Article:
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Mis-Communicator of the Week: Zara Phillips

14th May 2013

I'm a great fan of Zara Phillips: an Olympian who has taken her own path in life and made a success of it. She is used to winning accolades and attracting attention for all the right reasons.

Unfortunately she – and her PR team – failed terribly with a live interview she gave to Sky News last Wednesday.

She was interviewed – liberally covered in brand logos and with shiny new Range Rovers carefully placed in shot – at the Royal Windsor Horse Show where she was helping to launch a new engineering apprenticeship scheme for young women sponsored by Range Rover.

With her Grandmother serving as an engineer in the Auxiliary Territorial Service (ATS) in her youth the perfect PR story was in place.

Many journalists deride media training assuming it creates robots for interviewees who deliver a message bereft of personality. Bad trainers may well do this, but good ones allow people to become brilliant ambassadors for brands, delivering a message while making it relevant and engaging for the viewers at home.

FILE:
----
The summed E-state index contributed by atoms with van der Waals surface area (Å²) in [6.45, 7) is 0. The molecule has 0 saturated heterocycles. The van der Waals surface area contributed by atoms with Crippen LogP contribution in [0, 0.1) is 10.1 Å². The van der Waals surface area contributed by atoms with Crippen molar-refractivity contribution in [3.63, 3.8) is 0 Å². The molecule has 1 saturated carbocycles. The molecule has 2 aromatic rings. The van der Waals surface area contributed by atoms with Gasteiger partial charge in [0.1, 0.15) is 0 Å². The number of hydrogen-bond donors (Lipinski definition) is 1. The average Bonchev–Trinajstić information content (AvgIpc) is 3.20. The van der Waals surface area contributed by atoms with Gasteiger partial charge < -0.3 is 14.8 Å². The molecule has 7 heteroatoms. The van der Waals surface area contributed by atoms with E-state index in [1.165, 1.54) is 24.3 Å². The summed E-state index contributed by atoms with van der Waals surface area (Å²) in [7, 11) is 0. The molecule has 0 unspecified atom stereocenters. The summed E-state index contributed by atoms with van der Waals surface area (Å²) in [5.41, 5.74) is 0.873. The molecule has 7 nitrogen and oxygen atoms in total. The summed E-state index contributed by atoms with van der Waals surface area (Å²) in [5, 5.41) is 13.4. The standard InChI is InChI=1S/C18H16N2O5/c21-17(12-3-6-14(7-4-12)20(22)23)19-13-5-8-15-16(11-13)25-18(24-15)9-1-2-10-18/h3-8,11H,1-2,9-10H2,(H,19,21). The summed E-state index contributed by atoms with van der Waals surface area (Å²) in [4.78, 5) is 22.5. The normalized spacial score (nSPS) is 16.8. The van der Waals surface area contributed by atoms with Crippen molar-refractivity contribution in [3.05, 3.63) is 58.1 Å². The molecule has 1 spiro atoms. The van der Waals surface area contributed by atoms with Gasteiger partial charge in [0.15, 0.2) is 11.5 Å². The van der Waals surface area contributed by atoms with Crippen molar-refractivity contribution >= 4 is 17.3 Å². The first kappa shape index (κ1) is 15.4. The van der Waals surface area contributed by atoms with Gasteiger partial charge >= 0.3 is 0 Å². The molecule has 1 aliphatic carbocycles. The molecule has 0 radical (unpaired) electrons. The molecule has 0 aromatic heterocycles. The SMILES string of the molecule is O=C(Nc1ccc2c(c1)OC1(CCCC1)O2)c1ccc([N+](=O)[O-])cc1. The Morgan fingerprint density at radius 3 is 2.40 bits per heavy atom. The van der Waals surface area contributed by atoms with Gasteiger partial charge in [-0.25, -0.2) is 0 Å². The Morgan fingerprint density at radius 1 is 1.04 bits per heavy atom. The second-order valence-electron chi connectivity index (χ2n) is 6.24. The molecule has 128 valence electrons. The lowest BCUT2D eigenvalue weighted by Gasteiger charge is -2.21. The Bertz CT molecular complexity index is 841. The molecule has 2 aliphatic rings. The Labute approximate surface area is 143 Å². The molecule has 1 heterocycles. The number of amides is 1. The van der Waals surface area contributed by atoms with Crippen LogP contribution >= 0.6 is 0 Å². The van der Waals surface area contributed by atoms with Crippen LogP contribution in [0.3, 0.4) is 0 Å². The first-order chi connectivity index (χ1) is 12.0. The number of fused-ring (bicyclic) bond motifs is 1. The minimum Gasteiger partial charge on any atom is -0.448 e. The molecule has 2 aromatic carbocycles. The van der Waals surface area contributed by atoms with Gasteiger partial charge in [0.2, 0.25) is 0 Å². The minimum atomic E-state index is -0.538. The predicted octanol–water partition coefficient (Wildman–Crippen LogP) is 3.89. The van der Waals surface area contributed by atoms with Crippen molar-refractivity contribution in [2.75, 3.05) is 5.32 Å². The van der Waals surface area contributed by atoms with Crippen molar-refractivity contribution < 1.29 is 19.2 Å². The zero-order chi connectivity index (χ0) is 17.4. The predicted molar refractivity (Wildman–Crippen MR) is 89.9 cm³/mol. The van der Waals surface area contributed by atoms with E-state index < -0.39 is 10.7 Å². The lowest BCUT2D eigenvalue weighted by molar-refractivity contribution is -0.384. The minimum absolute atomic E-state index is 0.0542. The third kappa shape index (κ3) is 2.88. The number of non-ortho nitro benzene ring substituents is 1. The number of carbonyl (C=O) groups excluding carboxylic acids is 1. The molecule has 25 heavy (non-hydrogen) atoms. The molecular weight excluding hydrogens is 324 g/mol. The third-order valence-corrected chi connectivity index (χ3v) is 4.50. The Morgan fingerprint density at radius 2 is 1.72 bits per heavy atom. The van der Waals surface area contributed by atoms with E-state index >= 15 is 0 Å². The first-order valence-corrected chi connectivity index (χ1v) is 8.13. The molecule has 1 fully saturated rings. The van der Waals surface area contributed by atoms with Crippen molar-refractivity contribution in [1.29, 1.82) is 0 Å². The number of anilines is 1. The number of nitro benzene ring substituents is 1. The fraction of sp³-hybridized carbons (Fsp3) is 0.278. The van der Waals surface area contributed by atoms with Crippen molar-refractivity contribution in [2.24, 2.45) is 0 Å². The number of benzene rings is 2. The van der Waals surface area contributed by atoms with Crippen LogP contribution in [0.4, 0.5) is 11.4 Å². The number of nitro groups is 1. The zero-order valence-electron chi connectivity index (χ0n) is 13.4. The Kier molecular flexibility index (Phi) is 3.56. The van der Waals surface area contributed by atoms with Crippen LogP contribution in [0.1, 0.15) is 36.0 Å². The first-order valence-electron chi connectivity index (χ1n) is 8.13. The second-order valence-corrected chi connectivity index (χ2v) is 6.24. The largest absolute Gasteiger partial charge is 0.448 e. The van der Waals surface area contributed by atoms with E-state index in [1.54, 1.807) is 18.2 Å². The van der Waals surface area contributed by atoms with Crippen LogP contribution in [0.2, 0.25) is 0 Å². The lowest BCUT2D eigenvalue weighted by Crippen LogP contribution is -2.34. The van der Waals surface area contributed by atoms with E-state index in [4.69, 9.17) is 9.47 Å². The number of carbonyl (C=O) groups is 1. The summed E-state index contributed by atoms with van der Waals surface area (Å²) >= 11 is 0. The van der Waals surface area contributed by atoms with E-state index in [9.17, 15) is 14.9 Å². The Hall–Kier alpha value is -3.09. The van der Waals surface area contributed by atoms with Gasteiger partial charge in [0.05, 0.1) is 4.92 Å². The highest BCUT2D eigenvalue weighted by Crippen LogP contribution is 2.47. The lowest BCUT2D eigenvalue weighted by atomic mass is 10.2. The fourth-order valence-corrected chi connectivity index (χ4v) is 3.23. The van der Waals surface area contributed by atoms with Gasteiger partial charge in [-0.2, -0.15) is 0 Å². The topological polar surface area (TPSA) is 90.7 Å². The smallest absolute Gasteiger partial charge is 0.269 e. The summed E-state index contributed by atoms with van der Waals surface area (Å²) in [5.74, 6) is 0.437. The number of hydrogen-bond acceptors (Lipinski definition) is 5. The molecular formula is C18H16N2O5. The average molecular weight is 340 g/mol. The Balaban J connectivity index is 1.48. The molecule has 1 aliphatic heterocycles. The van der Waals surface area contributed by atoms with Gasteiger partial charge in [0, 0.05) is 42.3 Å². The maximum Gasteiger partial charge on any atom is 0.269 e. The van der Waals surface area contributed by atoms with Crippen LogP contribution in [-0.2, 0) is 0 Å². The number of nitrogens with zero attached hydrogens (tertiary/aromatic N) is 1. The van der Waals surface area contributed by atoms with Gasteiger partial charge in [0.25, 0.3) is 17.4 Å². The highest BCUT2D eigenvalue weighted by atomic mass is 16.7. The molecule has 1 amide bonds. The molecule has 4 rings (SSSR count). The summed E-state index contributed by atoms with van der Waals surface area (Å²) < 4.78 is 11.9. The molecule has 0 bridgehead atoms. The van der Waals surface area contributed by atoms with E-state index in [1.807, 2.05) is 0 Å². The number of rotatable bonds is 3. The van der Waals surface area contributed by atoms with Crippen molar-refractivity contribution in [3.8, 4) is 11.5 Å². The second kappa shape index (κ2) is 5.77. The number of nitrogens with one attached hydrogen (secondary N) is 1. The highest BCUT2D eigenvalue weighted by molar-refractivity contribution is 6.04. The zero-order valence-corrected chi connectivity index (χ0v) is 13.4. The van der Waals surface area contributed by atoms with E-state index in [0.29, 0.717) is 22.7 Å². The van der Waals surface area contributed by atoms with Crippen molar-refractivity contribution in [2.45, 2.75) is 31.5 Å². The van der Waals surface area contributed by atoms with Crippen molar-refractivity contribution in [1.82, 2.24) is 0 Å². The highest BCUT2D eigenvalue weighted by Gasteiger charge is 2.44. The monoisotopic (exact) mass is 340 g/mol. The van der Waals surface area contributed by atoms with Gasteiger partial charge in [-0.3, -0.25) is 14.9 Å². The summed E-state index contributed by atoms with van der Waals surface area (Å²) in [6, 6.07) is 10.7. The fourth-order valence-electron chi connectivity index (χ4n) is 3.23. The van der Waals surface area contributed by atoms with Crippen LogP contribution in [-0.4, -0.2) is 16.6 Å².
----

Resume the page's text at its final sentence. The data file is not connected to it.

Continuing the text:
When I'm coaching people for interviews I always make sure they are prepared for the classic "one last question". As people relax with the relief of reaching the end of the interview mistakes can be made.

On the day Sir Alex Ferguson announced his retirement and The Queen signalled she will begin to pass some responsibilities to Prince Charles, the "one last question" put to Zara Phillips was likely to be about her Grandmother.

When it was posed Zara Phillips stumbled badly, full of "yer knows", "erms", "ahs" and worried glances her answer left her looking a shadow of her normally engaging best. She was clearly ill prepped for the most basic of interview hurdles.

As someone who has chosen not to be a serving member of the Royal Family she may well wish to plough her own furrow but a question about her Grandmother was actually an opportunity to satisfy the question then steer it back onto her key message: the launch of the apprenticeship scheme.

An answer along the lines of "I don't know my Grandmother's plans but her service to this country really began when she was a young engineer in the ATS. She has talked of this time with fondness and I hope this new scheme will be an inspiration to a new generation of young women engineers".

Sadly she wasn't prepared to deliver a line like this, which makes Zara Phillips my Mis-Communicator of the Week.

Written by Edward Staite, founder of Staite Communications

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